Brexit, new fund structures and demand from US managers to drive Irish funds in 2018 8 November 2017

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Sean Murray

Managing Director – EMEA

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SANNE proud sponsor and host to the 2017 Opalesque Ireland Roundtable.

There are over 4.3 trillion Euros in assets under administration in Ireland, including over 2.5 trillion Euros of alternative and hedge fund assets - many from other jurisdictions such as Cayman - which is easily 40% of the world's total. And naturally, a huge body of indigenous Irish domiciled funds (over 6,600) that are authorized and regulated by the Central Bank in Ireland. Of those, about 75% (by assets) are UCITS funds and the remaining 25% AIFs.

Irish funds are distributed to around 70 countries globally as they are found to be easy to distribute, recognized and accepted by institutional and retail investors, and also fit easily on to platforms. Most UCITS sold in Europe in 2016 and 2017 were Irish funds. Ireland also has the lion's share of European ETFs, about 56% by asset size, which with the move to passive investments continues to enjoy large growth rates as well.

Like the UK and the US, Ireland has a common law legal framework which is a key reason why Ireland sees interest particularly from the US around potentially re-domiciling products from traditional offshore jurisdictions like Cayman and BVI into European locations. Irish service providers believe the island is probably best placed in Europe as it's a lot easier re-domiciling common law to common law than common law to civil code such as in jurisdictions like Luxembourg or France, for example.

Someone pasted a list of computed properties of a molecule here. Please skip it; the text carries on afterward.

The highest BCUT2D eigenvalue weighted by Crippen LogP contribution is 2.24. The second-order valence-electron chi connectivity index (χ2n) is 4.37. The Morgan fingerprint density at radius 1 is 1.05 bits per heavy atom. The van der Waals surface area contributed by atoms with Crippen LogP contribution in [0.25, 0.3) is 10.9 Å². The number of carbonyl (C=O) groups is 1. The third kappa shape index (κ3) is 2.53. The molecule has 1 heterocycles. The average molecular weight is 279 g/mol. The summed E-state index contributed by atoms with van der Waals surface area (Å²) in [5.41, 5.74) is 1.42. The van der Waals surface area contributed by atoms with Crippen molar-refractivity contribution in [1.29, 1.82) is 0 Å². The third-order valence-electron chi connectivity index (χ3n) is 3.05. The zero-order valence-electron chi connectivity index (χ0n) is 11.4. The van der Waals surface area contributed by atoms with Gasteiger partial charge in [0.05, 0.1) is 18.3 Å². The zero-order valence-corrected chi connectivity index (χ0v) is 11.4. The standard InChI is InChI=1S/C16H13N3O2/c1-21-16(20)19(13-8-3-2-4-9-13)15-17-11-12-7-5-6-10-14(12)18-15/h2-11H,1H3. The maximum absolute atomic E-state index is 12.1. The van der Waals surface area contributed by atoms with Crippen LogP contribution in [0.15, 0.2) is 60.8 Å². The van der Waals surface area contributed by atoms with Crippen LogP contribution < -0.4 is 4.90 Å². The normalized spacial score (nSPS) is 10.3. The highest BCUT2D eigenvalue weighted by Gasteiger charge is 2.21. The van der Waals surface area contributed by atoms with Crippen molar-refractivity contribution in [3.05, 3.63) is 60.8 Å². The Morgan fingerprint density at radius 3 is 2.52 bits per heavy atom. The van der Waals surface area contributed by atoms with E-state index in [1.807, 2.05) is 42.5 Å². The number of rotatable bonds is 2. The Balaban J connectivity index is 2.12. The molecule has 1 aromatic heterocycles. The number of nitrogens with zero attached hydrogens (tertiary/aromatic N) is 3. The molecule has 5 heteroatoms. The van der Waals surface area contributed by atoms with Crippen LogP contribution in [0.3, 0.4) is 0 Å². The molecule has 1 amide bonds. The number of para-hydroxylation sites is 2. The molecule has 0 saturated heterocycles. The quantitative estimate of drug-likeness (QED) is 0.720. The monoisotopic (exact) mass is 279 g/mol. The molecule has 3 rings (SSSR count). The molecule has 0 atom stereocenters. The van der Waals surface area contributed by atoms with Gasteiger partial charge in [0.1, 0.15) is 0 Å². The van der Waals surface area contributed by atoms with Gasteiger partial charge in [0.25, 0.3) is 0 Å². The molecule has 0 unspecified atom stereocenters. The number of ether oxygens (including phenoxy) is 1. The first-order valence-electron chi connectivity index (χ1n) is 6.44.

Participants gathered in in Dublin and include:

  1. Sean Murray, Head of Funds Services EMEA, SANNE
  2. Graeme Rate, Head of Hedge, SANNE
  3. Philip Dempsey, Ireland Branch Manager, LIS Ireland
  4. Declan O'Sullivan, Managing Partner, Dechert
  5. Oisin McClenaghan, Partner, Matheson
  6. Sean Herlihy, Director, PWC
  7. Kieran Fox, Director of Business Development, Irish Funds

The group also discussed:

  • Ireland's role in the private credit industry which could reach one trillion dollars in assets by 2020 (compound growth of 20% a year) (page 7)
  • Why has there been a significant uptake in Irish Common Contractual funds (CCFs) in the recent past? (page 9-11, 13)
  • What is behind the Dublin-Luxembourg debate? (page 11-13)
  • Ireland and Brexit (page 14 - 18). Will there be a significant difference to the investment management industry between a hard and soft Brexit? (page 22-24)
  • Ireland's LLP: One of the most important recent developments (page 18)
  • Dublin is also a major Tech Hub - countless benefits and synergies with the finance sector (page 19)
  • Will we see a return to more actively managed funds over the next three to five years? (page 24-25)

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